Questions and Answers

Question: Do I have to keep detailed track of all my business use of a home computer?

Answer: Fortunately, not anymore.

Strategy: Rest easy. Thanks to a change included in the Tax Cuts and Jobs Act, you no longer have to keep detailed records when you use one of these devices.  It all has to do with the tax law definition of “listed property” that can potentially be used for business and personal purposes.

Generally, you must keep adequate records and corroborating evidence to claim business depreciation deductions for assets characterized as listed property. This means that you must essentially account for every time the property is used for business.  The items treated by the IRS as listed property include passenger vehicles, other property used as a means of transportation and property used for entertainment, recreation or amusement.  Previously, computers and peripheral equipment—like laptops, tablets and printers— were also considered to be listed property.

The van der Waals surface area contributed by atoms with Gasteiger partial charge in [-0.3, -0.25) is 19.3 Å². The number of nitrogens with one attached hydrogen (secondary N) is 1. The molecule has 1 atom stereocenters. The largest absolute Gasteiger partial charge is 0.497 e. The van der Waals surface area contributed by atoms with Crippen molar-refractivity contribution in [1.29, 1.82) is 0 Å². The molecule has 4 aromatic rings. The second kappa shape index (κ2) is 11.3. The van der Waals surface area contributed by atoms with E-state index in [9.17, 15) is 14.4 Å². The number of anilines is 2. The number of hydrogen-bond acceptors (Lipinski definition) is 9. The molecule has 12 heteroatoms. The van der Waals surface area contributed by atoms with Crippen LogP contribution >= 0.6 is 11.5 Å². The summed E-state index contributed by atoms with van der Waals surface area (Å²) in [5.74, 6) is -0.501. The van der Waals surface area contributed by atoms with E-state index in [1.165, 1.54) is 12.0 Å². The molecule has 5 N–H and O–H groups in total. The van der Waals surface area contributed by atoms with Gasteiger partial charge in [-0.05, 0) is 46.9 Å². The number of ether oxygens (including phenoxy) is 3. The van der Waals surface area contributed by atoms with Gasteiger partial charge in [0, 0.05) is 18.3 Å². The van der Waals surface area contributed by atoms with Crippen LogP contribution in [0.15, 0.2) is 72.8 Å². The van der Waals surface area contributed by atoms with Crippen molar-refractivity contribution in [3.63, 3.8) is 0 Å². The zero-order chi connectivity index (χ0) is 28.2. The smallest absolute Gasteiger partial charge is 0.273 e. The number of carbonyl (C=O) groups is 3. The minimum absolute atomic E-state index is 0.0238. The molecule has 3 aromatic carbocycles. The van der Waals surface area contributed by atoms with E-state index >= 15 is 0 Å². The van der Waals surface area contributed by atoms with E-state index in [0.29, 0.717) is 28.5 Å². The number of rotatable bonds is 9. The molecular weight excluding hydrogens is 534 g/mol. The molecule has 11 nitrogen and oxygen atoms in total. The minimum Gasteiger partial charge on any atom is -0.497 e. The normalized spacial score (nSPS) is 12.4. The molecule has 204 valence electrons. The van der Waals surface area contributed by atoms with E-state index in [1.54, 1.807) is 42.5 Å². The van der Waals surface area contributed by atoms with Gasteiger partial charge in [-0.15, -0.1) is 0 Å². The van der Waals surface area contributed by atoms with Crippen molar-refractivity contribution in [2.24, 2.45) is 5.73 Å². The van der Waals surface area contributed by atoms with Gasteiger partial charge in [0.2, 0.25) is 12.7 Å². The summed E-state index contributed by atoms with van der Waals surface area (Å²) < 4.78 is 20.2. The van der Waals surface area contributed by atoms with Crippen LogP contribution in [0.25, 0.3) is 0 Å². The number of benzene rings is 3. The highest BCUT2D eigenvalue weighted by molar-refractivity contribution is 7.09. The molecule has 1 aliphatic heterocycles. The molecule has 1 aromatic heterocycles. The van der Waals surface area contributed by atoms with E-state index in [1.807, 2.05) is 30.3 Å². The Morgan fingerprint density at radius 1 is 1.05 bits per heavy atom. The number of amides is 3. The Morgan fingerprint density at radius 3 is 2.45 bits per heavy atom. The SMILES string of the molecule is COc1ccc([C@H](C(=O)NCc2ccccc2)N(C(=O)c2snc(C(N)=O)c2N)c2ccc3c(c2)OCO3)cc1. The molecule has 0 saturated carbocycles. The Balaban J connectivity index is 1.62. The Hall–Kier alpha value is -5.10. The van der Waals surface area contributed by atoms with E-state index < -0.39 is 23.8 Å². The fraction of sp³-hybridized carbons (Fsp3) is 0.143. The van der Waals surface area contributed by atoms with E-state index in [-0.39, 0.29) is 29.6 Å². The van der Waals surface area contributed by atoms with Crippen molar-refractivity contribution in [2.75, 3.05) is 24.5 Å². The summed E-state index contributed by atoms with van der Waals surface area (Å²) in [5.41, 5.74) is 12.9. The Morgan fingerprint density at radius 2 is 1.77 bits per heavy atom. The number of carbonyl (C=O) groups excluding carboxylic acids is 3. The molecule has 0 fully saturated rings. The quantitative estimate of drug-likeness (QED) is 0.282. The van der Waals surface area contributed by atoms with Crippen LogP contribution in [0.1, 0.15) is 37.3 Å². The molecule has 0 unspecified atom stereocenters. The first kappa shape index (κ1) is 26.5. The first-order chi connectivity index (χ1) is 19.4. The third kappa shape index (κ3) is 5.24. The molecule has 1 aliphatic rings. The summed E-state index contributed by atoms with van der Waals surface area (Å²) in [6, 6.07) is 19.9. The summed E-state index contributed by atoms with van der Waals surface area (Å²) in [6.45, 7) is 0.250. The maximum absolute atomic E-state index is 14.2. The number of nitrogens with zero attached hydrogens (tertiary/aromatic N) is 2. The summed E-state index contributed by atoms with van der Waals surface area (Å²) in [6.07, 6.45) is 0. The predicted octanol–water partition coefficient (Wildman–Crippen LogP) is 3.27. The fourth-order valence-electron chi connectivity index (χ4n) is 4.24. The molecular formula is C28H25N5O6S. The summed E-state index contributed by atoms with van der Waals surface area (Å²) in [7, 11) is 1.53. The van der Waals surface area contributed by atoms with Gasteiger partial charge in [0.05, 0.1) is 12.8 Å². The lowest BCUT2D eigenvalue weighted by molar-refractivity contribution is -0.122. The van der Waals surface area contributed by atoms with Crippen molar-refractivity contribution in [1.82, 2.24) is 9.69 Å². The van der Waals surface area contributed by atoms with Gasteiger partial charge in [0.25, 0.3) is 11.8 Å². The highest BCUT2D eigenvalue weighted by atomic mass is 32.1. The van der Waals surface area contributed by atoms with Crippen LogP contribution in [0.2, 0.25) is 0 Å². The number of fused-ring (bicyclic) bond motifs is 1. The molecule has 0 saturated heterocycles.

The TCJA removed computers and peripheral equipment from this category.
So you don’t have to log in records of business use every time you log on. The TCJA change is generally effective for property placed in service after 2017.

Note that computers and peripheral equipment were already exempted from the strict substantiation rules if the property was located at a “regular business establishment” like your company office or a home office that’s your principal place of business if you’re self-employed. But busy corporate business owners who used computers at home or worked on their laptops or
tablets when they were away from home still had to comply.  In addition, deductions for listed property are effectively reduced if your business use for the year is 50% or less of your total use. The TCJA also eliminated this potential tax obstacle for computers and peripheral equipment.

Menu